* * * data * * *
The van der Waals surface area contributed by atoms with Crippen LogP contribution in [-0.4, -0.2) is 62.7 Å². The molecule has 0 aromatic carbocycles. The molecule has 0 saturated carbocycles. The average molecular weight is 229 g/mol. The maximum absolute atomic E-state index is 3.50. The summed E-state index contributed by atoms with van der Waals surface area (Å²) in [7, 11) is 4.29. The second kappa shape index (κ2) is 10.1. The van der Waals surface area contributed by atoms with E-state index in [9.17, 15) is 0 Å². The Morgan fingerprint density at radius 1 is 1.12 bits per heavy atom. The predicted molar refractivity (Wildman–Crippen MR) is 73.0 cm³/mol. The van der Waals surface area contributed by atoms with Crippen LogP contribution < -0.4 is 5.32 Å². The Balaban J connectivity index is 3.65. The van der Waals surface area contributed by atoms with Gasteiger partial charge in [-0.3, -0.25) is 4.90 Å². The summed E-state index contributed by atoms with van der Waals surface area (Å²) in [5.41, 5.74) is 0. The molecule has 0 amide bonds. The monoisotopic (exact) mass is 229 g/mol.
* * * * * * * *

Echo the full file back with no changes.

The van der Waals surface area contributed by atoms with Crippen LogP contribution in [-0.4, -0.2) is 62.7 Å². The molecule has 0 aromatic carbocycles. The molecule has 0 saturated carbocycles. The average molecular weight is 229 g/mol. The maximum absolute atomic E-state index is 3.50. The summed E-state index contributed by atoms with van der Waals surface area (Å²) in [7, 11) is 4.29. The second kappa shape index (κ2) is 10.1. The van der Waals surface area contributed by atoms with E-state index in [9.17, 15) is 0 Å². The Morgan fingerprint density at radius 1 is 1.12 bits per heavy atom. The predicted molar refractivity (Wildman–Crippen MR) is 73.0 cm³/mol. The van der Waals surface area contributed by atoms with Crippen LogP contribution < -0.4 is 5.32 Å². The Balaban J connectivity index is 3.65. The van der Waals surface area contributed by atoms with Gasteiger partial charge in [-0.3, -0.25) is 4.90 Å². The summed E-state index contributed by atoms with van der Waals surface area (Å²) in [5.41, 5.74) is 0. The molecule has 0 amide bonds. The monoisotopic (exact) mass is 229 g/mol.